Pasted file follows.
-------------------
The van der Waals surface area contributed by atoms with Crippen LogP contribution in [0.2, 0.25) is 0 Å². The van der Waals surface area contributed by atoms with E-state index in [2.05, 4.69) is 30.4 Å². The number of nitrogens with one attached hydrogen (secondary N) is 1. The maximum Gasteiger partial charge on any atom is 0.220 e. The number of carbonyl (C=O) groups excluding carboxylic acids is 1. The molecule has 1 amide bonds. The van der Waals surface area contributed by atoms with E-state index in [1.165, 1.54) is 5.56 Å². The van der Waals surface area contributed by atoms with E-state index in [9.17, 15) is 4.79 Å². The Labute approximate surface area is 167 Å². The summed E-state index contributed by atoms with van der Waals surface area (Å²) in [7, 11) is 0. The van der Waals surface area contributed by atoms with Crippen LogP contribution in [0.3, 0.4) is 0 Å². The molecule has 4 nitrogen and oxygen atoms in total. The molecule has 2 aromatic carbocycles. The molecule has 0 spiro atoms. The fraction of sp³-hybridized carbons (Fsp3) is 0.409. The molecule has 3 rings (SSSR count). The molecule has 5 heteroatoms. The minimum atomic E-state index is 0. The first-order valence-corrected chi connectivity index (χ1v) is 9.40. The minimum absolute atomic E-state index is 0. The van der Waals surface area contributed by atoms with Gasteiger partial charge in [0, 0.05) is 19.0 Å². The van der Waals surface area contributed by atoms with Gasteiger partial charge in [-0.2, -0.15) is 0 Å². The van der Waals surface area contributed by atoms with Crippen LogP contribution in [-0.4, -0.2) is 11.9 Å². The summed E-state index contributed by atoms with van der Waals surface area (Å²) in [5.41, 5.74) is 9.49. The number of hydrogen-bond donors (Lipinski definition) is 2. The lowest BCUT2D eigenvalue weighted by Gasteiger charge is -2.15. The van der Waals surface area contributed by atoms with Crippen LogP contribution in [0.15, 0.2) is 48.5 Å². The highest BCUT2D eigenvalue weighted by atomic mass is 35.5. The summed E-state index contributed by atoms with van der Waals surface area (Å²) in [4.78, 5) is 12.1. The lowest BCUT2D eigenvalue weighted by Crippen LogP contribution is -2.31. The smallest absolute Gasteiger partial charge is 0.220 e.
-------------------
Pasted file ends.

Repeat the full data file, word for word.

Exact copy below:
The van der Waals surface area contributed by atoms with Crippen LogP contribution in [0.2, 0.25) is 0 Å². The van der Waals surface area contributed by atoms with E-state index in [2.05, 4.69) is 30.4 Å². The number of nitrogens with one attached hydrogen (secondary N) is 1. The maximum Gasteiger partial charge on any atom is 0.220 e. The number of carbonyl (C=O) groups excluding carboxylic acids is 1. The molecule has 1 amide bonds. The van der Waals surface area contributed by atoms with E-state index in [1.165, 1.54) is 5.56 Å². The van der Waals surface area contributed by atoms with E-state index in [9.17, 15) is 4.79 Å². The Labute approximate surface area is 167 Å². The summed E-state index contributed by atoms with van der Waals surface area (Å²) in [7, 11) is 0. The van der Waals surface area contributed by atoms with Crippen LogP contribution in [0.3, 0.4) is 0 Å². The molecule has 4 nitrogen and oxygen atoms in total. The molecule has 2 aromatic carbocycles. The molecule has 0 spiro atoms. The fraction of sp³-hybridized carbons (Fsp3) is 0.409. The molecule has 3 rings (SSSR count). The molecule has 5 heteroatoms. The minimum atomic E-state index is 0. The first-order valence-corrected chi connectivity index (χ1v) is 9.40. The minimum absolute atomic E-state index is 0. The van der Waals surface area contributed by atoms with Gasteiger partial charge in [0, 0.05) is 19.0 Å². The van der Waals surface area contributed by atoms with Gasteiger partial charge in [-0.2, -0.15) is 0 Å². The van der Waals surface area contributed by atoms with Crippen LogP contribution in [-0.4, -0.2) is 11.9 Å². The summed E-state index contributed by atoms with van der Waals surface area (Å²) in [5.41, 5.74) is 9.49. The number of hydrogen-bond donors (Lipinski definition) is 2. The lowest BCUT2D eigenvalue weighted by Gasteiger charge is -2.15. The van der Waals surface area contributed by atoms with Crippen LogP contribution in [0.15, 0.2) is 48.5 Å². The highest BCUT2D eigenvalue weighted by atomic mass is 35.5. The summed E-state index contributed by atoms with van der Waals surface area (Å²) in [4.78, 5) is 12.1. The lowest BCUT2D eigenvalue weighted by Crippen LogP contribution is -2.31. The smallest absolute Gasteiger partial charge is 0.220 e.